Just new to sour dough bread making just wondering to make this pasta do I have to use the semolina flour or can I use all purpose flour

    1. You can substitute all-purpose for the semolina in the recipe but the texture may be a little bit different.

  15. Kinnarry says:

    Hi what can I replace eggs with ,since I dont eat eggs .. maybe vegan ? Lmk .thank u

    1. I’ve never done pasta without eggs so I don’t know. Sorry.

  16. Michaela says:

    Do you think I can use this recipe for lasagna sheets? I mean, lasagna cooks for longer time, do you think this fresh pasta will be ok for that?

  17. Do you think I can use this recipe for lasagna sheets? I mean, lasagna cooks for longer time, do you think this fresh pasta will be ok for that?

    1. I believe someone has tried these on lasagna before and was successful, although I’m not sure about the cooking time!

  18. Jayce says:

    Hi, have you tried making this with whole meal flour? Would love to try different flour.

    1. I’ve tried to add whole wheat flour in small percentages up to 50% with great success but I’ve never tried 100% whole wheat.

  19. Meo says:

    Thanks for this genius recipe! It’s my first time making pasta at home, I let it ferment for 44 hours and it is divine! I was afraid it would be very sour since my discard is old and the dough smelled sour after fermenting. But when you cook it it just tasted delicious, such a complex flavour profile and perfectly chewy. Had some issues cutting it so thin like in your first picture but making it bigger was nicer anyway to bite! I can never look at industrial pasta the same way again… WIll try lasagna sheets next, I guess they need to be a bit thicker to not turn out mushy!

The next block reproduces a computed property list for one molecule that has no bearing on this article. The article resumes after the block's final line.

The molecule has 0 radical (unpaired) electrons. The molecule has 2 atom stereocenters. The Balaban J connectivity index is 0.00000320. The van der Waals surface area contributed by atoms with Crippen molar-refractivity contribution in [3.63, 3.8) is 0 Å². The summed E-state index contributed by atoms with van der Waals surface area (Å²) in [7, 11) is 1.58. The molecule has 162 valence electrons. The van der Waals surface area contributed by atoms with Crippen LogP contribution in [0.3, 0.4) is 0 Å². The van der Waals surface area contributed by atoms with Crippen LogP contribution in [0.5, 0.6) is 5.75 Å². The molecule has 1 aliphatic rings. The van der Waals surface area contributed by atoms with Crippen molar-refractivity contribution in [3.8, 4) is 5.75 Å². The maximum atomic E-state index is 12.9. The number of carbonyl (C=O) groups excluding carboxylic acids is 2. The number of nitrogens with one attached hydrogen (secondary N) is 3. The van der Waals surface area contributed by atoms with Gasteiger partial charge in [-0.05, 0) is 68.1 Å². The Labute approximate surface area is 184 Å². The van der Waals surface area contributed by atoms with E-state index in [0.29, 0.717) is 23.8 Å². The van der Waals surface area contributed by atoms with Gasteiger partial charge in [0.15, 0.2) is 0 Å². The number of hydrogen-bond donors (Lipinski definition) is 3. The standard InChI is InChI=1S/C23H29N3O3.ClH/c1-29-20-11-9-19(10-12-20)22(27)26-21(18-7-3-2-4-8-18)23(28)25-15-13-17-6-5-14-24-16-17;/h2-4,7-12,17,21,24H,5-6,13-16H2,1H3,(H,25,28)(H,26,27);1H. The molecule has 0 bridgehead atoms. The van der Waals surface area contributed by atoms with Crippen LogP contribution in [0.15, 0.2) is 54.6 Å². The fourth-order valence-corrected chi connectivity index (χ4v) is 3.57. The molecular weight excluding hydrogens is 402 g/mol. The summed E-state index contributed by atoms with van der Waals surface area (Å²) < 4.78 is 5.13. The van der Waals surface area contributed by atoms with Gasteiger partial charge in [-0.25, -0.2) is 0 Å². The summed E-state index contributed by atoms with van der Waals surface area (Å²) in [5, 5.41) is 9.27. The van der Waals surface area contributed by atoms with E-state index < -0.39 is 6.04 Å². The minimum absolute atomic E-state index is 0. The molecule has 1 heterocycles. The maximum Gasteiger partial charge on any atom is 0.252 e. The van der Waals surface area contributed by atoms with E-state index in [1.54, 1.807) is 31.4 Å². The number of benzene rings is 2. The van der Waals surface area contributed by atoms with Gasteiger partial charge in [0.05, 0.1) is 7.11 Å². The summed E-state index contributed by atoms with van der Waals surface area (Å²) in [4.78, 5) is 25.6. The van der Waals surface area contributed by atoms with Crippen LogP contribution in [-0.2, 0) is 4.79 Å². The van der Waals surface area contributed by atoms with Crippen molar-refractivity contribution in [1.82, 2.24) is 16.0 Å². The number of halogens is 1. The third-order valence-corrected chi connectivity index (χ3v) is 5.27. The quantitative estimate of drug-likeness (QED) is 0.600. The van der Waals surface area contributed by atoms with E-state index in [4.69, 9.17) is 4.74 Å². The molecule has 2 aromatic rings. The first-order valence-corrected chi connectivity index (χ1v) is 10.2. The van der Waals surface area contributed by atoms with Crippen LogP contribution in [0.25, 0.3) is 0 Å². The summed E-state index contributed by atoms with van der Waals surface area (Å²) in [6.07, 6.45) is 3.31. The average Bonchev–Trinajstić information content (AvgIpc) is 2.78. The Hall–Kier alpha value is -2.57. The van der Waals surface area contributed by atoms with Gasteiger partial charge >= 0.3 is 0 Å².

20. MEG says:

    this recipe was the best ever SD pasta recipe ever. So I made it again today and thought I was able to remember all the steps without looking. But turns out I forgot to let the pasta rest for 2 hours before putting it in the fridge. I just put it straight into the fridge after kneading.

    1. It should turn out just fine!

  21. Jess says:

    I tried this with a 24 hour fermentation time. The dough turned out soft and was difficult to work with in the pasta machine as it would just stretch out while holding it. I tried to make thing pasta like your pictures, but the sheets that did cut well ended up clumping together soon after despite having dusted with plenty of flour. Any tips on what I should do differently on my next attempt?

    1. Oh no I’m sorry this didn’t turn out well for you. Perhaps try cutting back on the starter next time to make a drier dough

  22. JanetR says:

    I want to try this for my family. Can you tell me how much this makes?

    1. I’d say this makes enough for 4 small servings or 2 VERY large servings.

  23. Zipporah says:

    This is one of my family’s absolute favorite uses for our sourdough discard. We’ve only done fettuccine width noodles so far but plan to try it as lasagne noodles sometime soon. Thanks for the fabulous recipe!

    1. So happy to hear this! I am so glad you enjoy this recipe as much as I do and glad your family loves it as well.

Leave a Reply